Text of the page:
Back to the Future Part 4 – Consumer Barriers to Aging in Place

Our previous blog post focused on housing as a solution to healthcare challenges. We touched on the stakeholders – insurance, long-term care stakeholders, policy leaders, health professionals, construction industry to name a few. Well it may go without saying but the actual consumers of these services, the aging population, should be invested if they aren’t already. Specifically at HomesRenewed, our target population for our policy proposal is homeowners. This blog post is from 2010, 11 years ago and we STILL need to talk about this issue: we KNOW most people prefer to live out their lives in their own homes – if that’s the case, why is it so hard to get people to buy-in to update their homes for prevention of injuries? What do we as advocates need to do to educate and encourage home modifications to increase the number of accessible homes? We tried to get the ball rolling in 2010, but maybe 2021 is the year!


Consumer Barriers to Aging in Place
by Louis Tenenbaum on January 8, 2010

We all see headlines like:

“Senior Citizen Population on Brink of Explosion in World and in United States: Census Bureau”

“Seniors may increase by 40% in five years, world senior age group to triple by 2050”

You would think this steady media barrage would provoke people to do some preparation. I don’t think much is happening. I started selling Aging in Place remodeling in the early 90’s. I thought it would be easy. Heck, there was no competition. Almost everyone gets the idea once you explain it. The problem is no one buys it.

Why is Aging in Place (remodeling) so hard to sell? Four client categories.

    1. Younger folks. Most younger folks just don’t want to think about the issues. They are busy with other things…raising children, dealing with their careers and often caring for their parents. Most of us do not project ourselves into a future with problems. Try to bring it up. the standard answer is, “I’ll deal with it then.” They aren’t buying.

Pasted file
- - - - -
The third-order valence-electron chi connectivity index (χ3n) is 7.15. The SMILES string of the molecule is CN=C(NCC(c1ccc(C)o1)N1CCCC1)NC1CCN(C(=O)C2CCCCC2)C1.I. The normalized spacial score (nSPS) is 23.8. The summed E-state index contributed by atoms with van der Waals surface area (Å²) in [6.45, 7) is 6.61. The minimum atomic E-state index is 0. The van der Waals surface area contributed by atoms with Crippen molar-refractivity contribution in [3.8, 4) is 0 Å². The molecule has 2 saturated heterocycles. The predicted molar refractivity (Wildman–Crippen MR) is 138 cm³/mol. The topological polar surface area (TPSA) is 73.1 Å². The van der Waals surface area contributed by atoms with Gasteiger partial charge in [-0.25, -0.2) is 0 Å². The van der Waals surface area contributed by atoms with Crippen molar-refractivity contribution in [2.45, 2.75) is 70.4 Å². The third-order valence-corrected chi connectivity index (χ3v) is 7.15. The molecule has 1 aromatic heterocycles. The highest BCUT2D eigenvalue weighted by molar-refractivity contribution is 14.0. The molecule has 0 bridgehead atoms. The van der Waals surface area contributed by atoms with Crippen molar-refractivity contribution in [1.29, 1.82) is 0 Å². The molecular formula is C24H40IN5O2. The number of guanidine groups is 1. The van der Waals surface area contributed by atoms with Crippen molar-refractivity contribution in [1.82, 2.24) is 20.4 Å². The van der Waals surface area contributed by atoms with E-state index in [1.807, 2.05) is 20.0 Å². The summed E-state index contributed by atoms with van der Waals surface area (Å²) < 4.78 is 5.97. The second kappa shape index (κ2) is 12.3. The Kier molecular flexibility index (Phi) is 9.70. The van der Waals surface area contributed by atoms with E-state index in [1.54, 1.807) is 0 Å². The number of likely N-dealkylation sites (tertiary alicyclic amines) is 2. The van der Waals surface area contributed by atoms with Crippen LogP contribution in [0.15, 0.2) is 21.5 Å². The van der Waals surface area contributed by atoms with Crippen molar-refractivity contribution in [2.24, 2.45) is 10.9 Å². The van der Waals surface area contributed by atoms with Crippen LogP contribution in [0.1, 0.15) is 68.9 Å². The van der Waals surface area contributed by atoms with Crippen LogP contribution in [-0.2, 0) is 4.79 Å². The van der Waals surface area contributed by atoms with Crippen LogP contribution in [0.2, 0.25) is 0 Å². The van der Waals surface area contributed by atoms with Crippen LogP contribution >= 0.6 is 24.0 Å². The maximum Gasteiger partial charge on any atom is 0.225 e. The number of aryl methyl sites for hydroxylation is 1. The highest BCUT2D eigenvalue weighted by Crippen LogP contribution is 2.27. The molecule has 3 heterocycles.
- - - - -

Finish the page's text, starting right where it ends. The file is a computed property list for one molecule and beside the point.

2. “Mature” consumers starting to plan their future. The most enlightened of these folks may have visited all types of ‘senior housing’ from active adults through continuing care communities. As any wise consumer who doesn’t find what they want, they stay out of the market. Many aren’t buying. What about Aging in Place remodeling? These same enlightened shoppers know how complex needs and services for aging can be. They have seen the list of services and amenities at a continuing care community. Or they learned from assisted living or nursing home experiences with family or friends. They know remodeling services are just a piece of the puzzle. I can’t assure them how to budget or how care resources will be managed. Frankly, without any idea how things may work out, they just aren’t buying.
    3. Okay. I have a lot of respect for older folks but there are some who seem to be in denial. Many have grown so slowly to their current condition that they are hardly aware how much they have slowed down and become sedentary. They can’t see or won’t act in their own self interest. They are not buying.
    4. When there are needs, results of a health change- stroke, amputation, severe heart attack, results of a fall, etc. it is most often too late. It is difficult to make significant decisions about remodeling when you are in a health crisis. It is difficult to make remodeling decisions when you are unsure of the prognosis – both the long and short term future needs as well as finances.

When someone is in rehab, unsure of when, how well or if they will recover, it is difficult for them or their family to consider and invest in remodeling. Too often when outcomes are clear the time is too short to get the work done. Remodeling- design, blueprints, permits, and construction take too much time. These folks are not buying.

So these are some of the consumer barriers to Aging in Place preparations as far as remodeling goes. The same factors are barriers to other preparations.

What can we do to change things? Incentives such as tax benefits for home mods like the current benefits for renewable energy installations are a good idea. A jobs program for home modifications is another good idea. Can stimulus funds be found for this good idea? How about insurance premium breaks for grab bars and other safety features? There is precedent in alarm systems.

How do we move this ball forward? Let’s do it in 2010!

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